Gregory Thomas was charged with aggravated assault and possession of a knife during the commission of a crime. A jury found Thomas guilty of aggravated assault but not guilty of the second charge, and Thomas appeals from the judgment of conviction and sentence entered on the jury's verdict.
Construed to support the verdict, the evidence adduced at trial showed that after dark on the evening of December 6, 1989, the victim, who was 18 years old, became involved in an altercation with appellant's 18-year-old brother, Dwayne Thomas, on a public sidewalk in the neighborhood where both the victim and appellant's family resided. During a lull in the fighting, Dwayne entered the home of another relative who lived on the street, telephoned appellant, his brother, and came out carrying a hammer. The victim was wielding a brick, and the fighting continued. Appellant testified at trial that after being called by Dwayne he walked to the scene of the fight, followed by another brother and a friend, and took his brother Dwayne home. However, the fight had attracted spectators, many of whom were friends of Dwayne and the victim, and five of the onlookers testified at trial that appellant had stabbed the victim with a knife. Numerous other witnesses testified to the stabbing but said they could not see the weapon or identify appellant as the person who used it.
State, 254 Ga. 386
, 387-388 (329 SE2d 479
) (1985) (Hill, C. J., concurring specially), he argues that his acquittal on the second count demonstrates the jury was unconvinced the assault was committed with a knife, and accordingly the jury should also have acquitted him of the crime of aggravated assault as charged.
We find the verdicts on the two counts neither inconsistent nor erroneous as a matter of law. Count one of the indictment charged appellant with assaulting the victim "with a knife, an instrument which when used offensively against said person, was likely to result in serious bodily injury." Count two charged that appellant "did have in his possession a knife with a blade of 3 or more inches in length during the commission of the offense alleged in Count One herein." It is thus apparent that the length of the knife blade was a material element of the second count (but not of the first) and, given that little testimony was elicited describing the knife itself, it follows that appellant was acquitted of the charge of possessing a knife with a specific blade length.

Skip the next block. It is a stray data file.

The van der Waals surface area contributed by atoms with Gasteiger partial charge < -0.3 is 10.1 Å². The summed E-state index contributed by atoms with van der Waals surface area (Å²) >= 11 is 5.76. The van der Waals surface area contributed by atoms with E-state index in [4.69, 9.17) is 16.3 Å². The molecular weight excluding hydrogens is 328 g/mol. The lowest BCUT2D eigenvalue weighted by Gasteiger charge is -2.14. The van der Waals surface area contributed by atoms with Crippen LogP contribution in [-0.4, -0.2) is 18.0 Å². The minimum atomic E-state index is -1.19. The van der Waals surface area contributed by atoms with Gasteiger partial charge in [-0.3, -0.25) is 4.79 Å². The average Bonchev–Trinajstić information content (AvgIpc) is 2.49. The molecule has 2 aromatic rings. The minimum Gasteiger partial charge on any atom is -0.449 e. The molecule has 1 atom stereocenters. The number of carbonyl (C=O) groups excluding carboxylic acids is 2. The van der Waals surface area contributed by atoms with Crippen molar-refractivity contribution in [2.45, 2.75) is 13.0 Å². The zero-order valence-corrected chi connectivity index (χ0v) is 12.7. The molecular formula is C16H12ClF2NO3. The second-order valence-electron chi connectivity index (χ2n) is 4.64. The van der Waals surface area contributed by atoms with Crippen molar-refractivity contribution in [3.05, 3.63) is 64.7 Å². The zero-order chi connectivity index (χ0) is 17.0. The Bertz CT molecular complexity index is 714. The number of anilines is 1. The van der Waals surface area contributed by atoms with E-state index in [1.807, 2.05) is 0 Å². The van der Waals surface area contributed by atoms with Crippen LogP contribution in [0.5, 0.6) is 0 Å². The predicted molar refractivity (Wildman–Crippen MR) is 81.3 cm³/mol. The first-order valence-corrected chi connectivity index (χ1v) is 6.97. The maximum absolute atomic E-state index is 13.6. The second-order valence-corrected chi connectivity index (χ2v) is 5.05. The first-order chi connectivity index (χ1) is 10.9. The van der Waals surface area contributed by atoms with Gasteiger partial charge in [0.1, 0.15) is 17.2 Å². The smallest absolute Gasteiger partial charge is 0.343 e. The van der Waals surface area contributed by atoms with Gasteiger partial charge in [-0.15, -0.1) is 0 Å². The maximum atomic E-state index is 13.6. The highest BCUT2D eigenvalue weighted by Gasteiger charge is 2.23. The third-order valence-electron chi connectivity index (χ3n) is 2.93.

Moreover, although appellant denied it, several eyewitnesses testified positively that appellant stabbed the victim with a knife. " 'It is the function of the jury to determine the credibility of witnesses and to weigh and resolve any conflicts in the testimony. This court must view the evidence in a light most favorable to the jury's verdict. (Cit.) Viewing the evidence in that light, we are satisfied that any rational trier of fact could have found appellant guilty [of count one] beyond a reasonable doubt. (Cit.); Jackson v. Virginia, 443 U. S. 307 (99 SC 2781, 61 LE2d 560) (1979).' [Cit.]" Ray v. State, 191 Ga. App. 881 (1) (383 SE2d 364) (1989)